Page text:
How can I lose body fat?

The answer is simply you have to take in less calories than you need on a daily basis. There are many ways to determine the amount of calories that you need. There are scales that now give estimated caloric needs, the best way would be to get a body fat test and have your metabolic rate determined by a health professional. When you have this question answered you can do almost whatever you want with your body fat. To lose body fat eat less calories than your daily needs and the inverse is also true when you eat more calories than you need you gain body fat.
Body fat loss requires a balanced approach of diet and exercise. Fad diets do NOT work when it comes to body fat loss, so if it promises quick results with little work pass it up. Establish your base calorie intake and make sure that you are creating  a calorie deficit DAILY. A pound of fat is equal to 3500 calories so you can eliminate 500 calories per day from your diet and burn an extra 500 calories per day with moving more to equal a body fat loss of 1-2 pounds per week which is a healthy rate of fat loss.

Now, to eliminate 500 calories per day you can try some tricks such as passing on the candies and fat laden treats, trade the morning bagel for oatmeal, and switch to black coffee instead of sugar and cream. Also, be very aware of portion sizes and make it a point to weigh and measure your food as you are starting out.

To make the body burn off an extra 500 calories per day, step up your workouts. Instead of walking aroung the block try running as fast as you can for 30 seconds then walking to recover for 1 minute and repeating this cycle for 30 full minutes. You can also run stairs or bleachers to increase calorie burn. If you have a gym membership, try out a new class such as cycling, step, or Zumba to get your burn on. Remember to incorporate at least 3 days of strength training per week to ensure that you keep your lean muscle mass and therefore raise your metabolic rate, meaning you burn more calories no matter what!
Dr. Vonda Wright, MD
Orthopedic Surgery
Want to lose body fat? Then eat!

Starving will not make your body fat go away. Remember that thin does not mean fit. Skipping meals makes your body think it is starving and activates all your body's defenses that are meant to protect it from true starvation. Our bodies have developed a variety of strategies to store and hold on to calories more efficiently if they don't know when your next meal will be.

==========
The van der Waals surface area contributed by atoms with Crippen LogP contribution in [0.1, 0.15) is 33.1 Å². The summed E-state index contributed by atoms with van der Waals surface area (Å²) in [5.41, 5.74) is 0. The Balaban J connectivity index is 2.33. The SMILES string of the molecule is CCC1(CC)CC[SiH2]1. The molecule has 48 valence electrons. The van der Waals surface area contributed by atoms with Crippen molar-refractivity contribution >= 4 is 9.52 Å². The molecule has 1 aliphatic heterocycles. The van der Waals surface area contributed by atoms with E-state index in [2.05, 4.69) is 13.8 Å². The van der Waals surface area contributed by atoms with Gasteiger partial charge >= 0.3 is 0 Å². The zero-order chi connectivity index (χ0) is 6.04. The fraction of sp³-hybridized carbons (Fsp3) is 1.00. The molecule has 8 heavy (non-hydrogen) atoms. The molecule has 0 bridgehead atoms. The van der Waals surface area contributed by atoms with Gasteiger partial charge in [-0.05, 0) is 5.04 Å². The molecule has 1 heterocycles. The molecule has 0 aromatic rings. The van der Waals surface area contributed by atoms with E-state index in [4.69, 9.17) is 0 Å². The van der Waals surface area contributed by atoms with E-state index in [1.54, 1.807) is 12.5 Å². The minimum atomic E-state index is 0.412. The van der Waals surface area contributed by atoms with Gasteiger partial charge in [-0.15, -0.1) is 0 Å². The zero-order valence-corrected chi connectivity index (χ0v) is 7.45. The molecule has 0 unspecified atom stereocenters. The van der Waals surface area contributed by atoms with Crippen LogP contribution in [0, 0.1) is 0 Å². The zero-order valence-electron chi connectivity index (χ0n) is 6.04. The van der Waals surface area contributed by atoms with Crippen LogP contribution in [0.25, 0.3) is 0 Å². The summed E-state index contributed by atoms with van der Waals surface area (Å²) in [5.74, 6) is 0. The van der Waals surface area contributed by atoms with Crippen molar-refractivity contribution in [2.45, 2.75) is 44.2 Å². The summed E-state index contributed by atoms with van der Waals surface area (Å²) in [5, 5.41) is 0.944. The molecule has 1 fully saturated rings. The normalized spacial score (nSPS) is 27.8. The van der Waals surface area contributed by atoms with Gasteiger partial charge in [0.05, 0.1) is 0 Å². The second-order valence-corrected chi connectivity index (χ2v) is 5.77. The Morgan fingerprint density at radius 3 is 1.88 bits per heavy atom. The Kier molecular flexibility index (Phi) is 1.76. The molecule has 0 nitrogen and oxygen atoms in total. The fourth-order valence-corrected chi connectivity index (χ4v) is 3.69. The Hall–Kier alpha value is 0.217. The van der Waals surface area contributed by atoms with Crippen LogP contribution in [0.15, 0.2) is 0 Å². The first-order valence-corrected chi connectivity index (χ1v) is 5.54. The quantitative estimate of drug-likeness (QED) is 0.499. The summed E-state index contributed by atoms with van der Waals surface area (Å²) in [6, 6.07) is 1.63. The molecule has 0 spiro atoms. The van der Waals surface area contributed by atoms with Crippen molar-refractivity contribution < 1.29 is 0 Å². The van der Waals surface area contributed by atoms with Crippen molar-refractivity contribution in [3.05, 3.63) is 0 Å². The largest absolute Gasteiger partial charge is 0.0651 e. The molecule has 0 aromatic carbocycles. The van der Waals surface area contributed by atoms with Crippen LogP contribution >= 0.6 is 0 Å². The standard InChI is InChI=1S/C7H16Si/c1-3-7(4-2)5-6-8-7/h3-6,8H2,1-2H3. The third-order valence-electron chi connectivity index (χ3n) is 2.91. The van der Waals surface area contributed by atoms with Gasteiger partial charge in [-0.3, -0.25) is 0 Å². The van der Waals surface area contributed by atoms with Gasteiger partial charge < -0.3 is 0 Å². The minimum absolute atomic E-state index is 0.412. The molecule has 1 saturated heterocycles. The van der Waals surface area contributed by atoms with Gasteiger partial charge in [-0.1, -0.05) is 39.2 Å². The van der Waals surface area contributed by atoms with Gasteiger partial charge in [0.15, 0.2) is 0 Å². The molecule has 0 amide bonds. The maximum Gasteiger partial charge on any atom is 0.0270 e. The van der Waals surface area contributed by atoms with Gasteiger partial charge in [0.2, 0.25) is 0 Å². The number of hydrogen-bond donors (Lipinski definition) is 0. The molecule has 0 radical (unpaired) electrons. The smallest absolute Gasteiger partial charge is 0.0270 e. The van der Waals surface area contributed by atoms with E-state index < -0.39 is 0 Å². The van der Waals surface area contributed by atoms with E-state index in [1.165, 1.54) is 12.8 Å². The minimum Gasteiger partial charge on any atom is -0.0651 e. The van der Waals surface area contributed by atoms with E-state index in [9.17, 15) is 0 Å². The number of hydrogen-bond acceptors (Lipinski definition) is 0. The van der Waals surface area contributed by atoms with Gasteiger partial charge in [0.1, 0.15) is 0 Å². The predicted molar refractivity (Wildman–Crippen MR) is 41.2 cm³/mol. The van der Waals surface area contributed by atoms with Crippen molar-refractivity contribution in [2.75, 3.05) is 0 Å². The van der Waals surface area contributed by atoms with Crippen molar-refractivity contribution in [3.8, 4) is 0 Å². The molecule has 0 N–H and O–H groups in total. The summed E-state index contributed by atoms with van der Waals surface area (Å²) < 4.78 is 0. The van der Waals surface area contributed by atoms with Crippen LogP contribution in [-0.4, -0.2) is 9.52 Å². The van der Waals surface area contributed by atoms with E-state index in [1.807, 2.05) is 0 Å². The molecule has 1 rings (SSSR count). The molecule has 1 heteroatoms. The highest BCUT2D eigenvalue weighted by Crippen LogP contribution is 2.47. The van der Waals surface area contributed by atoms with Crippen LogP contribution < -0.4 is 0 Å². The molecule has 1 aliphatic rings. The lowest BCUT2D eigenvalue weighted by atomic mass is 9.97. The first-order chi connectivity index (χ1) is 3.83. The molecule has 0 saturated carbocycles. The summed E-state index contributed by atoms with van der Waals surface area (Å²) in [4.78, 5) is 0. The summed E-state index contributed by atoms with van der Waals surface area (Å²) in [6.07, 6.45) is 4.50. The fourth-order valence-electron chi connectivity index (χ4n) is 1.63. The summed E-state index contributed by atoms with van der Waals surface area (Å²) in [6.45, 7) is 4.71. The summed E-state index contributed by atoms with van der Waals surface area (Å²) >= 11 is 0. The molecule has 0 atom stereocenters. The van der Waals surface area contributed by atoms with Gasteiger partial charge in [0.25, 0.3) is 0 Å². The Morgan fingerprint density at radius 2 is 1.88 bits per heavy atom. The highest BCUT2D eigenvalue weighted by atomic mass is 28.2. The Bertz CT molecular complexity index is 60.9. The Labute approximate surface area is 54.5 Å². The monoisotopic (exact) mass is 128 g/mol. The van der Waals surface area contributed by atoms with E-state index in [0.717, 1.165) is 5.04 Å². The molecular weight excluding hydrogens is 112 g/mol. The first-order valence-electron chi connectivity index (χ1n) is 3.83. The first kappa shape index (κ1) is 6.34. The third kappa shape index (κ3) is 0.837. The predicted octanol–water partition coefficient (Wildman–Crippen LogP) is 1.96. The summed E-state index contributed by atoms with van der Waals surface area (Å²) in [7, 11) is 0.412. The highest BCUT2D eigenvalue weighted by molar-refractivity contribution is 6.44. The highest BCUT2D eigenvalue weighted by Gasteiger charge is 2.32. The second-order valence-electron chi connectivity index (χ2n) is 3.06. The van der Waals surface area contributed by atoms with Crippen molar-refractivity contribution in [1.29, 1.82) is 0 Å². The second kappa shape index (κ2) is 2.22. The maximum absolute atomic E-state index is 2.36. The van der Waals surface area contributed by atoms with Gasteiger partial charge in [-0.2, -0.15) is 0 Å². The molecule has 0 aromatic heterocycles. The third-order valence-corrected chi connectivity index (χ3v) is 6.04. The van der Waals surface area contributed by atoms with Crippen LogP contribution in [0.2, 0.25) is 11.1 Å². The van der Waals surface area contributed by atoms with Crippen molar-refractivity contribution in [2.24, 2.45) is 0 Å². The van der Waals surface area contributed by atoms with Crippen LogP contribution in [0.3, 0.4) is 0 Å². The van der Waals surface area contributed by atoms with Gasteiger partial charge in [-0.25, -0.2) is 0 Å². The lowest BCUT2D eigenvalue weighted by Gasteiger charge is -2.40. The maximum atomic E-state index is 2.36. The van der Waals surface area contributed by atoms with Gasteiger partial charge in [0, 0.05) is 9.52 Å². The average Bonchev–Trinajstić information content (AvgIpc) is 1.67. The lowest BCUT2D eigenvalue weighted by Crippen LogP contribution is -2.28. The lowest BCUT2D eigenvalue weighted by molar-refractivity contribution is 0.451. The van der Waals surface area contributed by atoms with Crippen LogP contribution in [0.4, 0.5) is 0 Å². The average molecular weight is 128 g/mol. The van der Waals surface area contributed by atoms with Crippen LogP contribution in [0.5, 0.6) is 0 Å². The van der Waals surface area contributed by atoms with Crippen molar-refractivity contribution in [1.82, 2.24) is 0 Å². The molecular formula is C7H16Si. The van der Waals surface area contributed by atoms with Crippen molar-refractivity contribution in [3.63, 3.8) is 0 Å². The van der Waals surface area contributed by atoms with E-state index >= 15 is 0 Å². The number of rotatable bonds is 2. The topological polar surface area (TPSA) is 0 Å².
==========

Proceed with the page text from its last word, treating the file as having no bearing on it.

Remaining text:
This response to meal skipping is called the "starvation response." It kicks in when women eat less than 800 -- 1200 kilocalories and men eat less than 1200 -- 1800 kilocalories per day. The starvation response results in a slowed metabolism. Your body uses its own muscle as fuel (remember that muscle takes more energy to metabolize normally without doing extra work), and calories are quickly converted to fat.

If you slow your metabolism by going into starvation mode, you can still eat very little while exercising more because you are using very few calories to live.

A sure way to increase your metabolism is to increase your muscle to fat ratio or carrying a load. Another way is to eat small meals every three hours. This approach works for several reasons:

• Food digestion itself burns a lot of calories.
• A steady stream of healthy mini-meals prevents desperate vending machine binges.
• Small meals control fat storage.
• Nutrients are effectively utilized.
• Complex carbohydrates plus lean proteins and "healthy" fats stabilize your blood glucose and insulin levels, preventing the post-lunch energy crashes.
• Muscles develop better and break down less with a steady flow of protein.
Fitness After 40: How to Stay Strong at Any Age

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Fitness After 40: How to Stay Strong at Any Age

It's one of the undeniable facts of life. After we reach a certain age, our bodies change. No matter how fit we may have been at 20, we're very different people after 40. But growing older doesn't...

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Important: This content reflects information from various individuals and organizations and may offer alternative or opposing points of view. It should not be used for medical advice, diagnosis or treatment. As always, you should consult with your healthcare provider about your specific health needs.